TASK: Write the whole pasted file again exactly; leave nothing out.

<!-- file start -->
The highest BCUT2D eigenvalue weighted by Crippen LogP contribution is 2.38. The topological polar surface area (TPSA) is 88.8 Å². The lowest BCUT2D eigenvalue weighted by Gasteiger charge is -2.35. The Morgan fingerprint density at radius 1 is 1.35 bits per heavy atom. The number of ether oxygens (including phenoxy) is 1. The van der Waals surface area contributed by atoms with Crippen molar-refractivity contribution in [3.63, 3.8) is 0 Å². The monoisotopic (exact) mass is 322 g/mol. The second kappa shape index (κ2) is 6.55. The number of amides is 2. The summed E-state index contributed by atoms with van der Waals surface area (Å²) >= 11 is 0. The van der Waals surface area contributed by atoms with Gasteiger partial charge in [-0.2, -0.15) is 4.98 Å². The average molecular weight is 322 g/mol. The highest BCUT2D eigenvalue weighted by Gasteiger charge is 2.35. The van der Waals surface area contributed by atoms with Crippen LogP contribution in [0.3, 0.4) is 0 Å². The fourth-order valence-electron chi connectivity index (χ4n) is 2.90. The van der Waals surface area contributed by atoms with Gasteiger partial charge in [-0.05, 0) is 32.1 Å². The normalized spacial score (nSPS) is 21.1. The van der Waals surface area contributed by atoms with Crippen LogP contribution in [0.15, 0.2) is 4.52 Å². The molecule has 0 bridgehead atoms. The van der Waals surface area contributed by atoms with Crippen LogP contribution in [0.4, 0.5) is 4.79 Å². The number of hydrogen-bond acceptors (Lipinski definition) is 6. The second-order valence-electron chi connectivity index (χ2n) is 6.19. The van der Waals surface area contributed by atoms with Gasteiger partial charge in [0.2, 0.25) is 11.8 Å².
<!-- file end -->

The highest BCUT2D eigenvalue weighted by Crippen LogP contribution is 2.38. The topological polar surface area (TPSA) is 88.8 Å². The lowest BCUT2D eigenvalue weighted by Gasteiger charge is -2.35. The Morgan fingerprint density at radius 1 is 1.35 bits per heavy atom. The number of ether oxygens (including phenoxy) is 1. The van der Waals surface area contributed by atoms with Crippen molar-refractivity contribution in [3.63, 3.8) is 0 Å². The monoisotopic (exact) mass is 322 g/mol. The second kappa shape index (κ2) is 6.55. The number of amides is 2. The summed E-state index contributed by atoms with van der Waals surface area (Å²) >= 11 is 0. The van der Waals surface area contributed by atoms with Gasteiger partial charge in [-0.2, -0.15) is 4.98 Å². The average molecular weight is 322 g/mol. The highest BCUT2D eigenvalue weighted by Gasteiger charge is 2.35. The van der Waals surface area contributed by atoms with Crippen LogP contribution in [0.3, 0.4) is 0 Å². The fourth-order valence-electron chi connectivity index (χ4n) is 2.90. The van der Waals surface area contributed by atoms with Gasteiger partial charge in [-0.05, 0) is 32.1 Å². The normalized spacial score (nSPS) is 21.1. The van der Waals surface area contributed by atoms with Crippen LogP contribution in [0.15, 0.2) is 4.52 Å². The molecule has 0 bridgehead atoms. The van der Waals surface area contributed by atoms with Crippen LogP contribution in [0.4, 0.5) is 4.79 Å². The number of hydrogen-bond acceptors (Lipinski definition) is 6. The second-order valence-electron chi connectivity index (χ2n) is 6.19. The van der Waals surface area contributed by atoms with Gasteiger partial charge in [0.2, 0.25) is 11.8 Å².